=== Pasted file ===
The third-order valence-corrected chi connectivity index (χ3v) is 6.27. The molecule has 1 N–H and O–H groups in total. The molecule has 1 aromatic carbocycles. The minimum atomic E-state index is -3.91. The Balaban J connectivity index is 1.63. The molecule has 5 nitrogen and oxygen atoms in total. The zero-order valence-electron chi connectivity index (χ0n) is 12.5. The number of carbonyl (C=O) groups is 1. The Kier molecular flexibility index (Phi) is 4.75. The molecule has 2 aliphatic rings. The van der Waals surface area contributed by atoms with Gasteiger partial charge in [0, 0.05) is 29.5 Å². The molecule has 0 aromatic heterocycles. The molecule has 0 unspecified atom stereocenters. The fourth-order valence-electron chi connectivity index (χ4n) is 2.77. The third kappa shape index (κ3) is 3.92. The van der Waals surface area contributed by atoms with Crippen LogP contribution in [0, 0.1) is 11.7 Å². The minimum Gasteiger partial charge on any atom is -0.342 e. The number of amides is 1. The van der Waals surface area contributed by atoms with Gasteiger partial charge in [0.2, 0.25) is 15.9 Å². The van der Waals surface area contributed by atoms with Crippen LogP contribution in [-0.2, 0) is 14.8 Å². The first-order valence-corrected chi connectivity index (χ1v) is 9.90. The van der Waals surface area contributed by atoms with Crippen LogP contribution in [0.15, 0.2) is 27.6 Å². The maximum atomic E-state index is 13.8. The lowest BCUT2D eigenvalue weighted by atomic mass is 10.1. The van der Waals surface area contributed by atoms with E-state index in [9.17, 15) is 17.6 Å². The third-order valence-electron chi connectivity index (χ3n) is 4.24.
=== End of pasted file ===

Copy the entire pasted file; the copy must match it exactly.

The third-order valence-corrected chi connectivity index (χ3v) is 6.27. The molecule has 1 N–H and O–H groups in total. The molecule has 1 aromatic carbocycles. The minimum atomic E-state index is -3.91. The Balaban J connectivity index is 1.63. The molecule has 5 nitrogen and oxygen atoms in total. The zero-order valence-electron chi connectivity index (χ0n) is 12.5. The number of carbonyl (C=O) groups is 1. The Kier molecular flexibility index (Phi) is 4.75. The molecule has 2 aliphatic rings. The van der Waals surface area contributed by atoms with Gasteiger partial charge in [0, 0.05) is 29.5 Å². The molecule has 0 aromatic heterocycles. The molecule has 0 unspecified atom stereocenters. The fourth-order valence-electron chi connectivity index (χ4n) is 2.77. The third kappa shape index (κ3) is 3.92. The van der Waals surface area contributed by atoms with Crippen LogP contribution in [0, 0.1) is 11.7 Å². The minimum Gasteiger partial charge on any atom is -0.342 e. The number of amides is 1. The van der Waals surface area contributed by atoms with Gasteiger partial charge in [0.2, 0.25) is 15.9 Å². The van der Waals surface area contributed by atoms with Crippen LogP contribution in [-0.2, 0) is 14.8 Å². The first-order valence-corrected chi connectivity index (χ1v) is 9.90. The van der Waals surface area contributed by atoms with Crippen LogP contribution in [0.15, 0.2) is 27.6 Å². The maximum atomic E-state index is 13.8. The lowest BCUT2D eigenvalue weighted by atomic mass is 10.1. The van der Waals surface area contributed by atoms with E-state index in [9.17, 15) is 17.6 Å². The third-order valence-electron chi connectivity index (χ3n) is 4.24.